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Using LinkedIn for Sales Prospecting

Using LinkedIn for Sales Prospecting

LinkedIn Prospecting

image via mashable.com

Sometimes I’m my own worst enemy. Random comments turn into “Lunch and Learns” which sound simple enough, but due to a combination of procrastination and fear turn into complicated adventures.

So it is with LinkedIn and Sales Prospecting. In a rant I said something along the lines of “Your people should be using LinkedIn for prospecting”. That led to a lunch and learn presentation. I probably have 6 minutes of content around this topic but whatever, right? The topic of prospecting is wide ranging and what happens in LinkedIn is close to what happens in the off line world. In this little snippet, I’ll give you the 6 minute overview.

I’ve written about Selling to Problems and the Question Box for Selling to Problems in the past. Once you know which problems you’re looking for, the key is to find someone that has that problem, right? Have a great conversation and see if there is an opportunity to help them. If there’s no opportunity, make sure you can follow up because things change right?

The only way to keep a low-pressure, consultative selling process going is to have a lot of people to talk to. Otherwise it’s hard to bring value to each conversation and you become “that guy”. With that in mind, how do you find the people and organizations that might need your help?

I’ve talked about the 3 best lead sources before, LinkedIn falls in between the referral and outbound lead source effort. (always gray area, right?)

Let’s make up an example: I am solving this problem: paperclips are ruining vacuums. I have a solution. I want to target Office Managers, Custodians and Building Managers. How do I find them in LinkedIn?

Start with Advanced Search. It’s up top next to the search buttons.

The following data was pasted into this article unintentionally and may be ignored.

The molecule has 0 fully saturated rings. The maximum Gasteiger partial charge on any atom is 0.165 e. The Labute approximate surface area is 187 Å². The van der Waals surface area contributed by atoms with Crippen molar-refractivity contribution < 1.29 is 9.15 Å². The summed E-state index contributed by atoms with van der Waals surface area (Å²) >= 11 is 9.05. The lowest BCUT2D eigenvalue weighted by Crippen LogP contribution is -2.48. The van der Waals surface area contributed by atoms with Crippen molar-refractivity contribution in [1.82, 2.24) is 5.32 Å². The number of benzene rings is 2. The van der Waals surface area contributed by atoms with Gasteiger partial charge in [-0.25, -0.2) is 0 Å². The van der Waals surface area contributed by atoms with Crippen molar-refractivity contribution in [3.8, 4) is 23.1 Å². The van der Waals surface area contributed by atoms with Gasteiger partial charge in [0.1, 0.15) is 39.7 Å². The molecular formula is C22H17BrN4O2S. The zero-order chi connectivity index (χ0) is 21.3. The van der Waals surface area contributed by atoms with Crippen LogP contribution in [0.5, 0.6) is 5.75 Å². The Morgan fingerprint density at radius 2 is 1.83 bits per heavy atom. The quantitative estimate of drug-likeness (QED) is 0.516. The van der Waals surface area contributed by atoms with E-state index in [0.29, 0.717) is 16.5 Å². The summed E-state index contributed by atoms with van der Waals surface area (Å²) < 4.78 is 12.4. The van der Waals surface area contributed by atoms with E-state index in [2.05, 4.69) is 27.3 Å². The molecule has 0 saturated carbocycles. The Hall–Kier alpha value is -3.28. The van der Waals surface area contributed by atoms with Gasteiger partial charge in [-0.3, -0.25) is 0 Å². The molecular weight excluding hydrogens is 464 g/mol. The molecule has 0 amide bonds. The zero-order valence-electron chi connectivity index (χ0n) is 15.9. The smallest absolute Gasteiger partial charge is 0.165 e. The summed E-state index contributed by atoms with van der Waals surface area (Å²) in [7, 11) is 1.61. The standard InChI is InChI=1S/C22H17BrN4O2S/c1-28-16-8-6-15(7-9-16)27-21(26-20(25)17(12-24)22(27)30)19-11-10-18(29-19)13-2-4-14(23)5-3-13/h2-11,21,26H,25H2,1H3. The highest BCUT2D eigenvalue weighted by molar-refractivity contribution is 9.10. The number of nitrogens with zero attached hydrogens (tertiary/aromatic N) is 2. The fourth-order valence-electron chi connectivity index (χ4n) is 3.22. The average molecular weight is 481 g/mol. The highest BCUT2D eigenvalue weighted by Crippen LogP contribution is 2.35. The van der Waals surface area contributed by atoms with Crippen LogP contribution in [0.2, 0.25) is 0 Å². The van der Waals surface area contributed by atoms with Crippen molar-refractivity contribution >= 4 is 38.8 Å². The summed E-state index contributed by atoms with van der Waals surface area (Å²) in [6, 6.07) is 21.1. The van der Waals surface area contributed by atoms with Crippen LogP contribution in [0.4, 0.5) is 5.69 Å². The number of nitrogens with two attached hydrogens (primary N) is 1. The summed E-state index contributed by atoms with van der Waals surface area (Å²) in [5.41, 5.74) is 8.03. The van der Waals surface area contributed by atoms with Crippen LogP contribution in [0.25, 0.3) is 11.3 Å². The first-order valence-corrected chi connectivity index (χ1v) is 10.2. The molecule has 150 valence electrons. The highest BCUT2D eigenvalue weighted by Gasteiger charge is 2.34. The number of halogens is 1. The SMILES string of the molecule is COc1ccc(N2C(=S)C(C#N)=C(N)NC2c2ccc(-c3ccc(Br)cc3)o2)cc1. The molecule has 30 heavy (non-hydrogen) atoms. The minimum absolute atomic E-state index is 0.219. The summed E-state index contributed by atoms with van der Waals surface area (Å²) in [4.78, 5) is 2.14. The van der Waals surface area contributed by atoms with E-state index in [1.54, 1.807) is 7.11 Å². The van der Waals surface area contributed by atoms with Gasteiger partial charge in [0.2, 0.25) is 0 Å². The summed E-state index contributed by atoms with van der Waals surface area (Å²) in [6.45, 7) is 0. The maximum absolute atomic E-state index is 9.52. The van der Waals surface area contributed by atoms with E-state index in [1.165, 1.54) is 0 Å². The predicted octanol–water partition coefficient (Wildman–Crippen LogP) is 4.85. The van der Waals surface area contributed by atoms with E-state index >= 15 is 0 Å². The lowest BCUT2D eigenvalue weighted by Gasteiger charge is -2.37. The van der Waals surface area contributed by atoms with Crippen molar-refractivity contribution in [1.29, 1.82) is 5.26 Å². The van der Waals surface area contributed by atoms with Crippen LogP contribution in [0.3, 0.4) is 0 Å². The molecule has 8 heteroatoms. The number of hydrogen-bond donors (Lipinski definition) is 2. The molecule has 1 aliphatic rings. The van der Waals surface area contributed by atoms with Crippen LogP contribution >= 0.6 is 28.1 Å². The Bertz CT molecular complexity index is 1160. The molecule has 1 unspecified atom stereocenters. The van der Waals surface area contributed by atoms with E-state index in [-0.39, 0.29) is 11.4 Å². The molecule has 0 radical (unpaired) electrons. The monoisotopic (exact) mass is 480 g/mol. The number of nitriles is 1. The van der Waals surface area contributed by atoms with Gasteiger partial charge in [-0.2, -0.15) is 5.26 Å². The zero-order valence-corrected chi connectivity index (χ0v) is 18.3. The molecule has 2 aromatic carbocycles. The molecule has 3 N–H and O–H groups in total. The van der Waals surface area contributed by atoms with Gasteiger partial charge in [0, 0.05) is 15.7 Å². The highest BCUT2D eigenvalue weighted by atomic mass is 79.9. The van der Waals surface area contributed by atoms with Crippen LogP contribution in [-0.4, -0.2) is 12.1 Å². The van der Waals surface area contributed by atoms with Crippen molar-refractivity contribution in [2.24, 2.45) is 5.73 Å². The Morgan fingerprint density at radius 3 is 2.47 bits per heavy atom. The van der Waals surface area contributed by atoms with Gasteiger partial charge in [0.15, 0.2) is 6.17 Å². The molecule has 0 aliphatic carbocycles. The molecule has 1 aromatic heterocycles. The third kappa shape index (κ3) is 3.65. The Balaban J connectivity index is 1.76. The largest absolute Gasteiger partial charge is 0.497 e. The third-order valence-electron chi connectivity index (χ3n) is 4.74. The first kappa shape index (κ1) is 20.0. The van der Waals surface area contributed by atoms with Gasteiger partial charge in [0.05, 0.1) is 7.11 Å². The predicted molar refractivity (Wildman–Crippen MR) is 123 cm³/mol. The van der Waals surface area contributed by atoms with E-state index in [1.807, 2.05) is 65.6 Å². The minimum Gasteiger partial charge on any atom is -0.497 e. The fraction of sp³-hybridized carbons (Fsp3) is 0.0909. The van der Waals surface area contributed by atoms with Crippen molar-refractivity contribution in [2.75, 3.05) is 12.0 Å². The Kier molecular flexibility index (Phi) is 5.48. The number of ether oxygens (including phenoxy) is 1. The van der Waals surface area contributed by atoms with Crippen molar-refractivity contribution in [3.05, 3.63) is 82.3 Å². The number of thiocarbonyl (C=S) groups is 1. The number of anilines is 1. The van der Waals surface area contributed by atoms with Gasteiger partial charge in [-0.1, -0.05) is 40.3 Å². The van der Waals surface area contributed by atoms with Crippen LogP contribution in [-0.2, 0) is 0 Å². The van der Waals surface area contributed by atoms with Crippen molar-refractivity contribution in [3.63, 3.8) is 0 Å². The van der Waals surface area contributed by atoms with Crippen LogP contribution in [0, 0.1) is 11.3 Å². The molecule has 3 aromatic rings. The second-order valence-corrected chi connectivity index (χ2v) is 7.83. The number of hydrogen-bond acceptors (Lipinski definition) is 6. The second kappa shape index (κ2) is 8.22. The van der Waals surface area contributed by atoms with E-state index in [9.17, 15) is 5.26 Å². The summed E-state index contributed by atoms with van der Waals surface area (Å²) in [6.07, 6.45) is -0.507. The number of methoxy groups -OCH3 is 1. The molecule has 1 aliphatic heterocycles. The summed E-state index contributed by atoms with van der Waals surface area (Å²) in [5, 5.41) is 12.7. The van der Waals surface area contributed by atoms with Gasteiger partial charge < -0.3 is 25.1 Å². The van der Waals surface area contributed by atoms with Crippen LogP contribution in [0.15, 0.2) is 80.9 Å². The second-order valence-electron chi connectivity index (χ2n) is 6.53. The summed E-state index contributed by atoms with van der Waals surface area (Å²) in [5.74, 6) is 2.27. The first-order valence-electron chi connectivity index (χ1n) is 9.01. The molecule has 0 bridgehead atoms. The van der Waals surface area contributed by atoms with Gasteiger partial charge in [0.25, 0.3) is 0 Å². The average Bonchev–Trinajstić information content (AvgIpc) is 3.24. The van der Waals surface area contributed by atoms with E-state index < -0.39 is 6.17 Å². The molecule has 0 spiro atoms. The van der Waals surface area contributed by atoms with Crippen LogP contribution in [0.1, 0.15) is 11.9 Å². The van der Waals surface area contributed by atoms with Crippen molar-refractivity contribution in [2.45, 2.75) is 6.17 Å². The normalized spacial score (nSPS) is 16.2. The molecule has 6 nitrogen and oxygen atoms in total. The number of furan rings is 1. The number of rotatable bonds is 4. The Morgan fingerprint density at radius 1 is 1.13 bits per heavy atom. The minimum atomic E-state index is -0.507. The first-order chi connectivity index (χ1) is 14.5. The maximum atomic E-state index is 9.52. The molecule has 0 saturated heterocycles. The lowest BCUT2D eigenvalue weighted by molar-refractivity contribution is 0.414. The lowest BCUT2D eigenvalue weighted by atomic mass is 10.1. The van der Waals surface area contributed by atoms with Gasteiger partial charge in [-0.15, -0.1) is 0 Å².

LinkedIn Advanced Search

We’re going to search for the title Office Manager. You can make this a “current” or “past” job title.  (I was lazy and just used the default.) The key here, is to narrow the results to just 2nd level connections. We’ll get to the “why” in a minute.

Using LinkedIn Advanced Search

Once that list comes up, I see that I need to narrow it. 2,154 leads sounds awesome but they’re all over the world at this point. So I narrow by geography. 50 miles from my zip code because I want to drive over and show them my solution in person if they express an interest.

Narrow the LinkedIn Search Further

That narrows the list to 418. Much better. Now for the reason we filtered results to 2nd level contacts: we’re looking for referrals. Each contact listed here has a drop down that shows us how we’re connected!

Referral to a Prospect

What do we do with that information? Well, this is where we prospect!

Here’s an idea on how to use this information. Send a quick note to your 1st level contact and say, “Hey XXX! I’m going to be contacting Susie J at ABC Company to ask about paperclips. Through the magic of LinkedIn, I see you know her from a past life. Is it okay if I tell her we know one another?”

If XXX isn’t comfortable with name dropping, don’t do it. You can still reach out to the prospect, but it’s going to be a “cold” touch. That said, there’s another way to “warm up” that initial contact. LinkedIn Groups. You can click through on Susie J’s profile and see some details. Way down on the right hand side is a “how you’re connected” graphic. Pretty cool.

LinkedIn Groups Profiling

You don’t share a group with Susie J? Keep scrolling. It will list the LinkedIn groups that Susie J belongs to. Here you can find all sorts of groups that may help you with the “Inbound” side of lead generation. Plus, when you share a group, you can reach out via that group. Use common sense here. . .if Susie J doesn’t seem very active in the groups, don’t force it. “Hey Susie, We’re both in the LinkedIn group Dog Lovers. We should talk.” sounds borderline creepy.

Find Groups on LinkedIn

Ever hear the term “non-sequitur”? It means “it does not follow”. You don’t want your contact with a prospect to be a non-sequitur. I’m much more comfortable with “Hey Susie, I found your business while doing some research and I wonder if you could help me? I’m looking for the person in charge of {problem I solve}. Who would I talk to?”

Most people are nice. If you can help them go from cold (I’m doing TPS reports) to Who are you? then to Why are you calling? then to “And what do you want me to do?” you’re not being annoying. You’re concise and respectful and a welcome change from the others that will reach out to Susie J today.

One final thought: intent counts more than technique. If you’re looking to help, people know it. If you’re looking to make quota, they know that too. Be true.

Good stuff.